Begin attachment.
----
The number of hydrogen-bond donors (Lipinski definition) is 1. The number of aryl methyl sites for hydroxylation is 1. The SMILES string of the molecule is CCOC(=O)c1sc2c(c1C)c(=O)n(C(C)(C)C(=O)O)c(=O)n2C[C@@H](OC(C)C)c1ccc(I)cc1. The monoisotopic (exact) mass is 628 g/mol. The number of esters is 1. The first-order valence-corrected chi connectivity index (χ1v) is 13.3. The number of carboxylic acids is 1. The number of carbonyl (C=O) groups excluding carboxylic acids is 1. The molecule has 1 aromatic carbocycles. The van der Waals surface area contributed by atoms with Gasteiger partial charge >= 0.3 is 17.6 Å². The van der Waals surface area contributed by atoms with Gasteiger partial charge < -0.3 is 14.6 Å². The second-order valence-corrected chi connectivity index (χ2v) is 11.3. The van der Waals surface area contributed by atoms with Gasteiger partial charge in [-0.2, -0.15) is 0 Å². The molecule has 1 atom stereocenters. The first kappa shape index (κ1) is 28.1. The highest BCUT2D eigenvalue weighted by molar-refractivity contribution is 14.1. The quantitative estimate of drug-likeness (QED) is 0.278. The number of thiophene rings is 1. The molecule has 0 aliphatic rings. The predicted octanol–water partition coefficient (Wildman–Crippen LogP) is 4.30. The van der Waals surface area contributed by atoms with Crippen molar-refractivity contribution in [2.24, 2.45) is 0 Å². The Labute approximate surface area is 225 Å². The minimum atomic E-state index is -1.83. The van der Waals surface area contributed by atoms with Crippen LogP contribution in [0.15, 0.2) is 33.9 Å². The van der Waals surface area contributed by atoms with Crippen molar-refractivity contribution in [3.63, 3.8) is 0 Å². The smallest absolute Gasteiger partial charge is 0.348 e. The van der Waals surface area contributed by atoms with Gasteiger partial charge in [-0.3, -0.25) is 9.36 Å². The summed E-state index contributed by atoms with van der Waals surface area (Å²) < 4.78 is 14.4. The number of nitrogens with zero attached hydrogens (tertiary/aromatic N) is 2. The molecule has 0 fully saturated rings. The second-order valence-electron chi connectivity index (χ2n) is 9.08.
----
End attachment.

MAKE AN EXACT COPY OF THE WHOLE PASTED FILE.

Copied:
The number of hydrogen-bond donors (Lipinski definition) is 1. The number of aryl methyl sites for hydroxylation is 1. The SMILES string of the molecule is CCOC(=O)c1sc2c(c1C)c(=O)n(C(C)(C)C(=O)O)c(=O)n2C[C@@H](OC(C)C)c1ccc(I)cc1. The monoisotopic (exact) mass is 628 g/mol. The number of esters is 1. The first-order valence-corrected chi connectivity index (χ1v) is 13.3. The number of carboxylic acids is 1. The number of carbonyl (C=O) groups excluding carboxylic acids is 1. The molecule has 1 aromatic carbocycles. The van der Waals surface area contributed by atoms with Gasteiger partial charge >= 0.3 is 17.6 Å². The van der Waals surface area contributed by atoms with Gasteiger partial charge < -0.3 is 14.6 Å². The second-order valence-corrected chi connectivity index (χ2v) is 11.3. The van der Waals surface area contributed by atoms with Gasteiger partial charge in [-0.2, -0.15) is 0 Å². The molecule has 1 atom stereocenters. The first kappa shape index (κ1) is 28.1. The highest BCUT2D eigenvalue weighted by molar-refractivity contribution is 14.1. The quantitative estimate of drug-likeness (QED) is 0.278. The number of thiophene rings is 1. The molecule has 0 aliphatic rings. The predicted octanol–water partition coefficient (Wildman–Crippen LogP) is 4.30. The van der Waals surface area contributed by atoms with Crippen molar-refractivity contribution in [2.24, 2.45) is 0 Å². The Labute approximate surface area is 225 Å². The minimum atomic E-state index is -1.83. The van der Waals surface area contributed by atoms with Crippen LogP contribution in [0.15, 0.2) is 33.9 Å². The van der Waals surface area contributed by atoms with Crippen molar-refractivity contribution in [3.63, 3.8) is 0 Å². The smallest absolute Gasteiger partial charge is 0.348 e. The van der Waals surface area contributed by atoms with Gasteiger partial charge in [-0.3, -0.25) is 9.36 Å². The summed E-state index contributed by atoms with van der Waals surface area (Å²) < 4.78 is 14.4. The number of nitrogens with zero attached hydrogens (tertiary/aromatic N) is 2. The molecule has 0 fully saturated rings. The second-order valence-electron chi connectivity index (χ2n) is 9.08.